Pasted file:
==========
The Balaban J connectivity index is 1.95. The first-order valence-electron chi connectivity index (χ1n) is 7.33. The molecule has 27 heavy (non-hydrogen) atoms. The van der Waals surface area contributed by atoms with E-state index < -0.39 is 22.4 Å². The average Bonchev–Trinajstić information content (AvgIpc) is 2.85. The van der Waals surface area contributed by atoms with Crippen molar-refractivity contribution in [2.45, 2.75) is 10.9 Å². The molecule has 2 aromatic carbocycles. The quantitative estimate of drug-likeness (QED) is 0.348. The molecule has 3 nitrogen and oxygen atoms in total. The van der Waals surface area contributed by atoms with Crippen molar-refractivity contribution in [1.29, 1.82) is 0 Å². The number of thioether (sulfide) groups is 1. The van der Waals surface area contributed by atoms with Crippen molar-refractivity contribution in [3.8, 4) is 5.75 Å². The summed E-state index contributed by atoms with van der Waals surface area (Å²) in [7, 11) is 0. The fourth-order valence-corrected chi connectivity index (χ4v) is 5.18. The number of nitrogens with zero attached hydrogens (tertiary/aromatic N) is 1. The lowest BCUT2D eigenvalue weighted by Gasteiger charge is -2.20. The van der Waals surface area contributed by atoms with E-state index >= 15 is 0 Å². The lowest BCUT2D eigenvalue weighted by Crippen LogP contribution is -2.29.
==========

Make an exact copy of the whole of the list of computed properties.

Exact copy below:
The Balaban J connectivity index is 1.95. The first-order valence-electron chi connectivity index (χ1n) is 7.33. The molecule has 27 heavy (non-hydrogen) atoms. The van der Waals surface area contributed by atoms with E-state index < -0.39 is 22.4 Å². The average Bonchev–Trinajstić information content (AvgIpc) is 2.85. The van der Waals surface area contributed by atoms with Crippen molar-refractivity contribution in [2.45, 2.75) is 10.9 Å². The molecule has 2 aromatic carbocycles. The quantitative estimate of drug-likeness (QED) is 0.348. The molecule has 3 nitrogen and oxygen atoms in total. The van der Waals surface area contributed by atoms with Crippen molar-refractivity contribution in [1.29, 1.82) is 0 Å². The number of thioether (sulfide) groups is 1. The van der Waals surface area contributed by atoms with Crippen molar-refractivity contribution in [3.8, 4) is 5.75 Å². The summed E-state index contributed by atoms with van der Waals surface area (Å²) in [7, 11) is 0. The fourth-order valence-corrected chi connectivity index (χ4v) is 5.18. The number of nitrogens with zero attached hydrogens (tertiary/aromatic N) is 1. The lowest BCUT2D eigenvalue weighted by Gasteiger charge is -2.20. The van der Waals surface area contributed by atoms with E-state index >= 15 is 0 Å². The lowest BCUT2D eigenvalue weighted by Crippen LogP contribution is -2.29.